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Publick House: A Traditional Temptation

María Clara Cobo

Before house-made infusions of muddled herbs and huge plates scattered with colorful, high-fiber ingredients became trendy, The Publick House welcomed Bostonians to experience the art of the golden Belgian craft-beer and crispy, greasy, carb-loaded dishes.

In the mid 1800s, Irish pubs started to become popular in the United States, with around 46 percent of all immigrants coming from Ireland. Newcomers, fleeing from the potato famine that took over their country, often visited pubs, which served as places for entertainment in order to cope with their struggles as they settled in a new country. Irish pubs then became centers of community and entertainment, a tradition that has long lived to this day.

When looking for an Irish pub in Boston, the problem is not so much finding one as it is deciding on which one to visit. Our small corner of the country has over one hundred medieval-looking pubs scattered amidst the modern buildings of the city. This precisely why it is extremely important to know how to choose your bar. It might be tempting to step inside the overcrowded pubs that line the streets of Faneuil Hall and the Financial Center. But if you venture on the T through the green line, you’ll be pleasantly surprised when you find The Publick House.

The dark oak-bar and the arched windows, make this temple of beer seem like a treasured antiquity, but the Brookline pub has skillfully created an authentic culinary scene, drawing a stream of hungry customers through its black-bordered doors for the past fifteen years.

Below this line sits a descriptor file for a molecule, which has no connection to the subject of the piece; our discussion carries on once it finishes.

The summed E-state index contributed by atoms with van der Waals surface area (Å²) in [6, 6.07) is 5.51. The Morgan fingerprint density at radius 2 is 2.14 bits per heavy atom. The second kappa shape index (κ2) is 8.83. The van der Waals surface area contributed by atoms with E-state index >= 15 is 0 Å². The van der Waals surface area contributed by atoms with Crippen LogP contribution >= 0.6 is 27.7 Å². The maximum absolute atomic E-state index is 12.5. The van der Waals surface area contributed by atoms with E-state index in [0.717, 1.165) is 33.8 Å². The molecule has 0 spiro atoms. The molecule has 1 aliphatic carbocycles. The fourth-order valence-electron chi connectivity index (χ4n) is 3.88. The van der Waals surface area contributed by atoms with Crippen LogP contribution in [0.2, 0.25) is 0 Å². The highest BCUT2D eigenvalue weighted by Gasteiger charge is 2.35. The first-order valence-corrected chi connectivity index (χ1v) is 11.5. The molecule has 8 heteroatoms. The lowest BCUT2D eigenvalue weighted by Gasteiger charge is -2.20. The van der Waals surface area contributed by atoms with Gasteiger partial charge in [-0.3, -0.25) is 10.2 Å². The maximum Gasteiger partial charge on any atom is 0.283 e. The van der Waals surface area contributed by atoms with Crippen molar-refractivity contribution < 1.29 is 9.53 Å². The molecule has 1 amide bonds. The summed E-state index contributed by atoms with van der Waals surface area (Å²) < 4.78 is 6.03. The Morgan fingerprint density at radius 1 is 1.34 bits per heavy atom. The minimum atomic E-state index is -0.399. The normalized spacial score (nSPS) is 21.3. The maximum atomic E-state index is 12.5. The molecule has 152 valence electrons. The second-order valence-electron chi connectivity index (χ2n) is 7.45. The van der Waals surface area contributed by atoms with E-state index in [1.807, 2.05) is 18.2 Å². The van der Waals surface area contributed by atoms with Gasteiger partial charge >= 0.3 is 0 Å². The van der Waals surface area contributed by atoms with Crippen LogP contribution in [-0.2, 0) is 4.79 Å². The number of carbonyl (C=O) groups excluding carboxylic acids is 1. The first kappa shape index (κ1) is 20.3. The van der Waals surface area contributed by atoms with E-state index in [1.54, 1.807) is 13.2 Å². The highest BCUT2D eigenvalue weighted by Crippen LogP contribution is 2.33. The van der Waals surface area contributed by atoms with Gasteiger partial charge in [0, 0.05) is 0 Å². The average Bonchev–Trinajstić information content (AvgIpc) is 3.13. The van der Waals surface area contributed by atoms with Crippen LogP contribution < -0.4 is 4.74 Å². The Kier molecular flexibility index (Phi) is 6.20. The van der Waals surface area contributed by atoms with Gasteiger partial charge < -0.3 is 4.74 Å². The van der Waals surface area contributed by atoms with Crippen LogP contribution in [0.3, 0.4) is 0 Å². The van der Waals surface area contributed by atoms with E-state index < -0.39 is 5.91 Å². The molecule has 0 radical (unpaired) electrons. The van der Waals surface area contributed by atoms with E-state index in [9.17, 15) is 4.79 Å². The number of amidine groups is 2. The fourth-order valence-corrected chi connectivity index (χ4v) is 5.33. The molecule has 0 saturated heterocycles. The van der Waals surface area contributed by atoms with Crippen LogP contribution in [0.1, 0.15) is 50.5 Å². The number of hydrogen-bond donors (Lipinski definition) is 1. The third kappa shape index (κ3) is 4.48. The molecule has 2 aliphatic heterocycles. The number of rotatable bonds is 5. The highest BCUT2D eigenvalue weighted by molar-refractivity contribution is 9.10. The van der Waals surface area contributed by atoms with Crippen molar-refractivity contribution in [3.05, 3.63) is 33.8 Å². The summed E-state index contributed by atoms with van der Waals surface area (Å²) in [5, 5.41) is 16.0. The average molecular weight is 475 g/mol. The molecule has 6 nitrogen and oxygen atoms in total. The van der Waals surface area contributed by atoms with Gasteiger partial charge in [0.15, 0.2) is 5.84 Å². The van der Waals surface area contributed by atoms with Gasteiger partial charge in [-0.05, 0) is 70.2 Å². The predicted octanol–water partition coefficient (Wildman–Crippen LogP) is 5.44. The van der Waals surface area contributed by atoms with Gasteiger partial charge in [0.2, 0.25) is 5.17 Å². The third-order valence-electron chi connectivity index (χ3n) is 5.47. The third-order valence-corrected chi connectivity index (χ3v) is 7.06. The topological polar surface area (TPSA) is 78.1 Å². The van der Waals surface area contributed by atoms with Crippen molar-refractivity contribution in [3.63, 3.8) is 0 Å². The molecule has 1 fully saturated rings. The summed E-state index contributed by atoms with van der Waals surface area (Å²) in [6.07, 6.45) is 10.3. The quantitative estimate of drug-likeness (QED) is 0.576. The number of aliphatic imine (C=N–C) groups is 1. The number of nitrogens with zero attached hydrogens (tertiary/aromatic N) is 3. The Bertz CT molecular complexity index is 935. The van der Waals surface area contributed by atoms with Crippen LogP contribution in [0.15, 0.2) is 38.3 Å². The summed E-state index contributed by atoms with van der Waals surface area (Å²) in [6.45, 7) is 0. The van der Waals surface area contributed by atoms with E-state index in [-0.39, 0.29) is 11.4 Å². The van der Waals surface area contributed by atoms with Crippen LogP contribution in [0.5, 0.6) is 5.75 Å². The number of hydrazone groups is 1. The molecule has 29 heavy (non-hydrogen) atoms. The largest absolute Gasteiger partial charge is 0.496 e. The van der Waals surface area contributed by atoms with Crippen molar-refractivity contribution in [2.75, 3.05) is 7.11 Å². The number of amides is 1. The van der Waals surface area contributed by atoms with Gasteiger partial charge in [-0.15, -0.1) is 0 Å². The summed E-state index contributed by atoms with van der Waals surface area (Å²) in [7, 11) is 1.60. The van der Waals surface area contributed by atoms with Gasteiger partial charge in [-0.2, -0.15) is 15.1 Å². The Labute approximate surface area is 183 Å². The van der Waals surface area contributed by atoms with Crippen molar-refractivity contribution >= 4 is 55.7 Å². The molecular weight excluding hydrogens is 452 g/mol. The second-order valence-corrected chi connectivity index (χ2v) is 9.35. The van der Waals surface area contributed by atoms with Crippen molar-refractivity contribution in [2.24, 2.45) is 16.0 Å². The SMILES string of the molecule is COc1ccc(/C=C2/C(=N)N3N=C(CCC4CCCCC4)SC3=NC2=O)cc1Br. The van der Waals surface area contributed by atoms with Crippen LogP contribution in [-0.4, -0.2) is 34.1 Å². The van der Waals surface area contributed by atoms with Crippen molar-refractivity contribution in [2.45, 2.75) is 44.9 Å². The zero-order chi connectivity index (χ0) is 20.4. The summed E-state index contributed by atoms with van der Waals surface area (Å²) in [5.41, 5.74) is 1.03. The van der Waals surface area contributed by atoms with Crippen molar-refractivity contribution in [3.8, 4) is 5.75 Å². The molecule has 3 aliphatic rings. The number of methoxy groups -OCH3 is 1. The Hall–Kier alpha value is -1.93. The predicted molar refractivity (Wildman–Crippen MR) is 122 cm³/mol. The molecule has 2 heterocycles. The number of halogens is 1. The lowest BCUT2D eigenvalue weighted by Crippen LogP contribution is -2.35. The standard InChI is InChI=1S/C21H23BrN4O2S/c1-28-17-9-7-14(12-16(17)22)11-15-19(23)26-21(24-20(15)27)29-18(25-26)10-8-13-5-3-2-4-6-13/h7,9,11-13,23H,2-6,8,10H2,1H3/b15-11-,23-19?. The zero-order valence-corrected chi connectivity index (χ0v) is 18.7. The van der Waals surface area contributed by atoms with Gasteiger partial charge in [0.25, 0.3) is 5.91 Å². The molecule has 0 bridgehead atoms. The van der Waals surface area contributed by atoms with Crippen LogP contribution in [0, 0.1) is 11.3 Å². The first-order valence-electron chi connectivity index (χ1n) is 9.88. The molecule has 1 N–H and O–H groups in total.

At the Publick House, beer geeks and football fans alike hustle to find a spot. A wall, stacked with bottles full of different tones of amber liquid, looms over the tightly spaced tables, dimly lit by a faint candle. Laughter and conversations overpower the music. Loud voices swirl to the beat of the waiters’ rushed steps, moving from table to table, making sure to keep the plates and glasses full.  

No matter the time, the Publick House seems to encapsulate the entire city of Boston in one place. I looked around the busy tables. A family wearing BC sports gear passing around a hot skillet whose barbeque infused scent roamed its way around an old couple eating side by side, hunched over their meals as they studied the piles of ingredients stacked inside their burgers. A group of young men collapsing with helpless laughter as they sipped on their heavy glasses of beer, next to a couple who seemed to be struggling to hear what they had to say. Yes, the noise level can be high, but it’s an essential part of the ambience.

Although the restaurant is renown for its craft-beers, you won’t see shots or pitchers here, just as the the vigilant sign perched above the back bar says. Awarded 2010 Best Beer List by Boston Magazine, the Publick House offers nearly 200 different types of beers and ale, the vast majority of them from Belgium and Germany, and as tasty as the food they are served with.

As iron skillets, loaded with a mysterious mixture of food, dripping hot cheese off of their sides, make their way out of the kitchen, it was impossible to choose what to order. The menu is divided by sections, including an entire section dedicated to add-ons. However, the appetizer section is the best reflection of the Publick House’s cuisine. Most dishes are an ode to potatoes and cheese, making everyone surrender to the temptation of breaking the streak with their healthy-eating habits.